Cook: Bring on the skepticism, they've got answers
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The questions will come again today, just as they will after every Pirates loss in the next couple of months. It is inevitable. If you lose 19 seasons in a row, including last year when the team had one of the worst collapses in franchise history, there is going to be skepticism. There are going to be doubts.
Is this the loss that will send the Pirates sinking like a rock again?
Why is this team better than the team of a year ago, which was in first place July 26 before taking an almost unimaginable 19-43 tumble?
"I can give you any number of reasons why we're better," Pirates general manager Neal Huntington was saying Sunday before a 3-2 loss to the great Justin Verlander and the Detroit Tigers. "I don't know if I can stop giving you reasons."
Huntington has to say that, right?
Well, Tigers manager Jim Leyland doesn't have to say this:
"That [collapse] won't happen this year. They've got a good team over there. I don't know if they'll win anything or not. It's a grind. It's a lot of games. But they won't have another losing season."
I'm thinking you would take that in a heartbeat. A National League Central Division title would be wonderful. A wild-card spot would be great. But after 19 years of losing, doesn't 82-80 sound pretty good? If only to enable the Pirates to shake off that heavy burden on their backs?
I'm not quite ready to jump on board with Leyland's prediction. My cup of skepticism still overflows. But it's easy to understand why Leyland made it.
Start with the starting pitching. James McDonald is a much better pitcher than he was last season. A.J. Burnett, another deserving All-Star candidate, is better than any starter from a year ago. Jeff Karstens comes off the disabled list tonight to start against the Philadelphia Phillies and should provide a lift. It's hard to imagine these Pirates losing 10 games in a row or 16 of 19, as the Pirates of last season did.
"I can't see that happening," Huntington said. "People forget that we were down to our eighth and ninth starters last August and September after we had to shut down [Kevin] Correia and [Paul] Maholm. I like our depth a lot better now. I can't see those long losing streaks. What I can see is us winning eight of 10."
The bullpen should be even better now that Brad Lincoln is headed back to make room for Karstens in the rotation. Other than Chris Resop, who has struggled much of the season and gave up an eighth-inning run Sunday to take the loss, the relievers have been outstanding. "And they have the horse at the back end," Leyland said. That would be Joel Hanrahan. The Pirates are 31-0 when leading after seven innings and 33-0 when ahead after eight.
Leyland said the Pirates should benefit from their success in the first 4 1/2 months of last season. He compared last year's team to his 1988 Pirates club, which went 85-75 and finished in second place. In 1989, early season injuries to Jim Gott, Mike LaValliere, Sid Bream and Andy Van Slyke ruined the year. In 1990, the Pirates won their first of three consecutive division titles.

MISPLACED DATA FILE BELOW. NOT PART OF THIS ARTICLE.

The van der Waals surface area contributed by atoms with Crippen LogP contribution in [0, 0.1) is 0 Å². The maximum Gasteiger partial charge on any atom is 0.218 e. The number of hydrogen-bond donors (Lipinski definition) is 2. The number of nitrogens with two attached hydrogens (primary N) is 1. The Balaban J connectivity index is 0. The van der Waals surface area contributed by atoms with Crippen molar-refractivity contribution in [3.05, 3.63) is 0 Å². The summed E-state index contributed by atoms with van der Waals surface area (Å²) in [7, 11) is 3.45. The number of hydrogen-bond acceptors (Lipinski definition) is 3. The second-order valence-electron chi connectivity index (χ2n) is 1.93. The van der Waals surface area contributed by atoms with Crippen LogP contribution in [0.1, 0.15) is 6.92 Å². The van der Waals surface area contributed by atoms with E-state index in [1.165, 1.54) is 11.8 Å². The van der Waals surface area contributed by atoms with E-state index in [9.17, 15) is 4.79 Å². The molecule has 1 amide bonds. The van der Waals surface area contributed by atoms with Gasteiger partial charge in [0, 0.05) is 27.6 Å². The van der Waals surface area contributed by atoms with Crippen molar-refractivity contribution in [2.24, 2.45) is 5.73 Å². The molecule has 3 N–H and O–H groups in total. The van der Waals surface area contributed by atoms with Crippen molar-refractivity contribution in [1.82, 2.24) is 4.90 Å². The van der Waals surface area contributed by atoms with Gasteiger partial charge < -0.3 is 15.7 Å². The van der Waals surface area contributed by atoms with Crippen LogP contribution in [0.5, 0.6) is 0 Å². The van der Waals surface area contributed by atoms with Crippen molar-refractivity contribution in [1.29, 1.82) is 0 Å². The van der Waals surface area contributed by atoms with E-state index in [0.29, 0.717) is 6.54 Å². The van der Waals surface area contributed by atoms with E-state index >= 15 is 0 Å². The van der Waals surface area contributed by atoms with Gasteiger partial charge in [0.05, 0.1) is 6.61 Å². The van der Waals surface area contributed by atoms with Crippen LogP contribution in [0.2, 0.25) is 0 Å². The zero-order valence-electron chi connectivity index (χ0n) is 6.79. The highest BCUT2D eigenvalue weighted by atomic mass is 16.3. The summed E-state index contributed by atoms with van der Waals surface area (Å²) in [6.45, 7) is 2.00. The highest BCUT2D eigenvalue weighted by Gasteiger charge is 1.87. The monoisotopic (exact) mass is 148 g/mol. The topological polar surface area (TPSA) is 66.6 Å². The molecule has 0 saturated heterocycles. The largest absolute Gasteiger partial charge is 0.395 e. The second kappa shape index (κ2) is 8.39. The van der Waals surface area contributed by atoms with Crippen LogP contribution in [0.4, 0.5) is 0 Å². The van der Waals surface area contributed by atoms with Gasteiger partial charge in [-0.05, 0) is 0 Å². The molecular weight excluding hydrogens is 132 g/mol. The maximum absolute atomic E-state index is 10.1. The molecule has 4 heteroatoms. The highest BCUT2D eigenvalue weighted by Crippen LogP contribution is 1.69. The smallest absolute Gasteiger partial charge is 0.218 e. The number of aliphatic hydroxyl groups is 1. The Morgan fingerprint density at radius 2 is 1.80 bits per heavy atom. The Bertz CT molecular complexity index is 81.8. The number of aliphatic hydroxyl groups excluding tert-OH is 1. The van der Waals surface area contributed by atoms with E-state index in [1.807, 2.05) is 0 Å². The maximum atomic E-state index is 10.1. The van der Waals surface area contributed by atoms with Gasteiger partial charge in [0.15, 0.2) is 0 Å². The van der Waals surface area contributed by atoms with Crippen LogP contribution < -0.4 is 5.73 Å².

"We did some good things [in '88], we just weren't quite good enough yet," Leyland said. "But that season helped us a lot."
Huntington talked of the Pirates' core players -- Andrew McCutchen, Neil Walker and Pedro Alvarez -- being a year advanced. "McCutchen and Walker were exhausted -- mentally and physically -- by the end of last season," Huntington said. "They had been through 162 games before, but they hadn't been through 100 competitive games like we had. There's a big difference. They're better now because of it."
McCutchen hit .216 after the All-Star break last season. Baseball people are talking about him being an MVP candidate this season with his .340 average, 13 home runs and 45 RBIs. Does anyone really believe he'll slide so far back again? "He's an electric player," Leyland said. "Quietly one of the best in the game."
Then, there's the division. It's awful. Cincinnati is a good team and St. Louis has a strong lineup. But the rest? Simply awful. The Pirates have 27 games left against the division's two worst clubs -- the Houston Astros and Chicago Cubs. Starting tonight against Philadelphia, they will play 52 of their remaining 91 games against teams with losing records.
The Pirates are 38-33. They have to go 44-47 to finish with a winning record. They probably have to win at least a handful more games to get a wild-card sport or even the division title.
"It's up to us to do it," Huntington said. "Until then, absolutely, I understand the skepticism."
So feel free to ask the questions today. Huntington and the Pirates welcome them. For the first time in a long time, they feel like they have the right answers for you.
Not just the answers you want to hear.
First Published June 25, 2012 12:00 am